MORE than 1,500 people flocked to Albert’s Square at the weekend to rally against the erosion of Greater Manchester’s green belt.

Members of green belt campaign groups from across the region, including Save Timperley Wedge's Greenbelt, marched on Manchester Town Hall on April 1.

The demonstration is in reaction to Greater Manchester Combined Authority (GMCA) earmarking swathes of green belt land for development as part of the Greater Manchester Spatial Framework plans.

Messenger Newspapers: Borough protests culminate in 1,500-strong rally against green belt development

Steven Longden addressing the crowds at the Save Greater Manchester's Green Belt rally

On a local level, Trafford is aiming to build 23,000 new homes by 2035, and up to a fifth of the borough's green belt areas – including land in Timperley, Flixton and Carrington - could be affected.

Steven Longden, chair of Save Greater Manchester's Greenbelt, which spearheaded the protest, said Saturday’s event was a tremendous show of support for the cause.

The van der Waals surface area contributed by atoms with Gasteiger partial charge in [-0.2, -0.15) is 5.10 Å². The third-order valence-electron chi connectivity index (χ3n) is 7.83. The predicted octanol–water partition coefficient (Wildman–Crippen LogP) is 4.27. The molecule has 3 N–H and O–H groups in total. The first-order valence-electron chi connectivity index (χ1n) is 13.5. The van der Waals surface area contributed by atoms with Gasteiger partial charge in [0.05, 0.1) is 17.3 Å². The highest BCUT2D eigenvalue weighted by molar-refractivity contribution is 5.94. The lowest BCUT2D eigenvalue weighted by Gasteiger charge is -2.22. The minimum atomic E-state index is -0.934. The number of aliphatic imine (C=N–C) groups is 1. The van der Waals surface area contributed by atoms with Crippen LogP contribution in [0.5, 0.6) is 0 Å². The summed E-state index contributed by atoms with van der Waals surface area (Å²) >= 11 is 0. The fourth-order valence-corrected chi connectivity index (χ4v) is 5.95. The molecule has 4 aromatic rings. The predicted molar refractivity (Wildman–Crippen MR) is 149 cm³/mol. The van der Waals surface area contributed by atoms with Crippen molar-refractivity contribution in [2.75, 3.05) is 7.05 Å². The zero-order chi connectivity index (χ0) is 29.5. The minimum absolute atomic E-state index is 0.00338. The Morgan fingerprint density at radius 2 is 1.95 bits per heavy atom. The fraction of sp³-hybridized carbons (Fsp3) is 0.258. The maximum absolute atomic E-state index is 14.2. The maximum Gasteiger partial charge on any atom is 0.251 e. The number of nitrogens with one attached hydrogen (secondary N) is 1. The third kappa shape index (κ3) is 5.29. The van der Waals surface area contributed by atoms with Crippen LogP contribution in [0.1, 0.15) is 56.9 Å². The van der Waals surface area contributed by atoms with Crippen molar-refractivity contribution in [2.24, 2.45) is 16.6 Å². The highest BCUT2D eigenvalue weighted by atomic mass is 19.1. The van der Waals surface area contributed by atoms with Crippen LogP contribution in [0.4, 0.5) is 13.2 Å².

Messenger Newspapers:

A young girl joins the Save Greater Manchester's Greenbelt city centre rally on Saturday

“Residents are fed up of GMCA's unreliable and overblown household forecasts and historically low targets for building on brownfield sites,” said Stephen, who hails from Hale.

“They know both seek to aid the astronomical profits private developers make from being allowed to build on green belt. They know, too, that council leaders have their eyes on the large increase in council tax receipts building high value properties on green belt will bring.

Messenger Newspapers:

Borough protests culminate in 1,500-strong rally against green belt development

“We understand that councils have suffered huge budget cuts over the last seven years as a result of the government's austerity agenda and are busy selling off every bit of family silver they can lay their hands on.

“However, greenbelt is even more precious than the family silver - once it's built on, no future fortune will be able to bring it back. Once it's gone, it's gone - and with it our air quality, access to open, recreation spaces.”

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More than 1,500 residents from dozens of green belt campaign groups across the region turned out for the protest

Campaigners are calling for council leaders, MPs and the mayoral candidates to use their influence to increase the targets for social and affordable housing and economic development on brownfield sites.

The authority promised a “brown field first” strategy but many say not enough is being done to prioritise brown field sites over land with green belt status.